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Educate our men instead of empowering our women

What happened in Bengaluru has been happening since decades

When I was in the seventh grade, I was coming back from a New Year's party at our family friend's house at 1 am. Now, back in 2001, returning home at 1 am in a small town like Jammu was unusual, I'd say. However, witnessing a group of men, dancing in front of a silver Maruti 800 and screaming away as they did so, was even more unusual. What happened next has remained etched in my memory since the last 16 years.

Three of them dashed towards our car as we drove past them-the one who tapped on my window was wearing a sleeveless maroon knitted sweater. My father pressed hard on the accelerator as my mum let out a scream and I leapt towards the other end of the seat. Now, all of this happened in mere 5-10 seconds.

Astonishingly, the remaining ride was absolutely silent. It was only the next day that I heard my mother narrate the incident to my aunt when she revealed that those drunken hooligans scared her to the bones. She also added that she wished she had taken my brothers along to the party, so my Dad would have felt ‘more confident' driving two women with him.

I felt bad for my father then and thought that I had put him in a vulnerable spot back then. I did not realise that by doing so, by not speaking with my father about it, I had given away all the power to those mindless freaks on that road in Jammu.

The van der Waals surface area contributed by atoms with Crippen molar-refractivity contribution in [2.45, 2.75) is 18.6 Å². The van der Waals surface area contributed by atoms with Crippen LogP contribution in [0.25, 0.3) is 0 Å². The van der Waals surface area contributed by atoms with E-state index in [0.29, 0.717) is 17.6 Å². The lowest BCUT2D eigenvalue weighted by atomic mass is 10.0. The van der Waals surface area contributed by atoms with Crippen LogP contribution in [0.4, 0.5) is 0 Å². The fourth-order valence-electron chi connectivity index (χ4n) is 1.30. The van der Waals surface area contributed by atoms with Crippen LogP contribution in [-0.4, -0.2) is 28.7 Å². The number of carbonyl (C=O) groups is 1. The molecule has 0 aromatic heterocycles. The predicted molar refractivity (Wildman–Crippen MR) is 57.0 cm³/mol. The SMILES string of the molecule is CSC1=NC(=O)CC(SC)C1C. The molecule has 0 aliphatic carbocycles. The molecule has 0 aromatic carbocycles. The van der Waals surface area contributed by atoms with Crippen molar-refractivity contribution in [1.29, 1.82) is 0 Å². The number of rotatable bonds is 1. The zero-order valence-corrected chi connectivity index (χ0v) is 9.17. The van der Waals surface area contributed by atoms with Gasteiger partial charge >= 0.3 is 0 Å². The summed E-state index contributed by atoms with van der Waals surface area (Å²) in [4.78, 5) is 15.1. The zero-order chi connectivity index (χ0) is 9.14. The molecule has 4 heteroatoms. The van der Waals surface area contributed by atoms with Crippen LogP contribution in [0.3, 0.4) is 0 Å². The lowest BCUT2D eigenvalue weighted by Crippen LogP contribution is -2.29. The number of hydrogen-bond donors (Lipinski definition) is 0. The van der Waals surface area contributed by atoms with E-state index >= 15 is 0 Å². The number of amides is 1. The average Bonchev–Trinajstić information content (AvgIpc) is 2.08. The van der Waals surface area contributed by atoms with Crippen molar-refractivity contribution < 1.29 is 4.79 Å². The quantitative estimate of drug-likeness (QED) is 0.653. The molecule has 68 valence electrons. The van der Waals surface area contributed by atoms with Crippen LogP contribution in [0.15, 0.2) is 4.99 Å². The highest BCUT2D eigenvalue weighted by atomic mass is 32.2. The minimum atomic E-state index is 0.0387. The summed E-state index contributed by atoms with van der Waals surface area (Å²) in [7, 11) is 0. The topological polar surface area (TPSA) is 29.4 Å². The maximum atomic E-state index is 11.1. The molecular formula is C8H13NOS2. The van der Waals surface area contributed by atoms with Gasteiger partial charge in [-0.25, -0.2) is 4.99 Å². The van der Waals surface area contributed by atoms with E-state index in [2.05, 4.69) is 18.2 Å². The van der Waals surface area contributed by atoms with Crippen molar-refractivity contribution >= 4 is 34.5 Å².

What happened in Bengaluru isn't something new. It gets repeated every year on Holi or during some weddings or any occasion of revelry. It made me realise that while the instinctive response to such an incident is a protective one, the real solution lies in the fact that we should not feel the need to protect our women.

So, here goes. I don't want to keep checking if my car is locked at every traffic signal and I don't want to think about what I buy or what I wear. The perpetrator needs to stop thinking that he will just get away with it, well because that movie star or that politician did. He needs to feel the fear. The sad truth of the very advanced world we live in today is that we need to educate our men instead of empowering our women.

Author : Reema Behl

Article Source : Blush.ME

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